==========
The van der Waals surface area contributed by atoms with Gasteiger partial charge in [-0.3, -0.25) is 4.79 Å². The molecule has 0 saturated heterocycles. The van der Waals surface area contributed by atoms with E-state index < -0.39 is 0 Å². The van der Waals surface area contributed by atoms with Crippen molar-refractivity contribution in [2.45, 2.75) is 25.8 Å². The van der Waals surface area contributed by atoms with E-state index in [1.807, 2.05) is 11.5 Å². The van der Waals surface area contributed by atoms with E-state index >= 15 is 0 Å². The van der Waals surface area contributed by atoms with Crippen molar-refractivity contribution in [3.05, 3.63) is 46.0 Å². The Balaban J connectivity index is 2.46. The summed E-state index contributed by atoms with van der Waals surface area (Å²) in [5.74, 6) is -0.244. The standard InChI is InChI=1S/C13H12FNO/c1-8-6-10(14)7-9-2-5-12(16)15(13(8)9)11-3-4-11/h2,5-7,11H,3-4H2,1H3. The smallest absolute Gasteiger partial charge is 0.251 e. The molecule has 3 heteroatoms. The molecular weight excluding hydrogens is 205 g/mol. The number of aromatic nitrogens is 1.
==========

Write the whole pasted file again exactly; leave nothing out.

The van der Waals surface area contributed by atoms with Gasteiger partial charge in [-0.3, -0.25) is 4.79 Å². The molecule has 0 saturated heterocycles. The van der Waals surface area contributed by atoms with E-state index < -0.39 is 0 Å². The van der Waals surface area contributed by atoms with Crippen molar-refractivity contribution in [2.45, 2.75) is 25.8 Å². The van der Waals surface area contributed by atoms with E-state index in [1.807, 2.05) is 11.5 Å². The van der Waals surface area contributed by atoms with E-state index >= 15 is 0 Å². The van der Waals surface area contributed by atoms with Crippen molar-refractivity contribution in [3.05, 3.63) is 46.0 Å². The Balaban J connectivity index is 2.46. The summed E-state index contributed by atoms with van der Waals surface area (Å²) in [5.74, 6) is -0.244. The standard InChI is InChI=1S/C13H12FNO/c1-8-6-10(14)7-9-2-5-12(16)15(13(8)9)11-3-4-11/h2,5-7,11H,3-4H2,1H3. The smallest absolute Gasteiger partial charge is 0.251 e. The molecule has 3 heteroatoms. The molecular weight excluding hydrogens is 205 g/mol. The number of aromatic nitrogens is 1.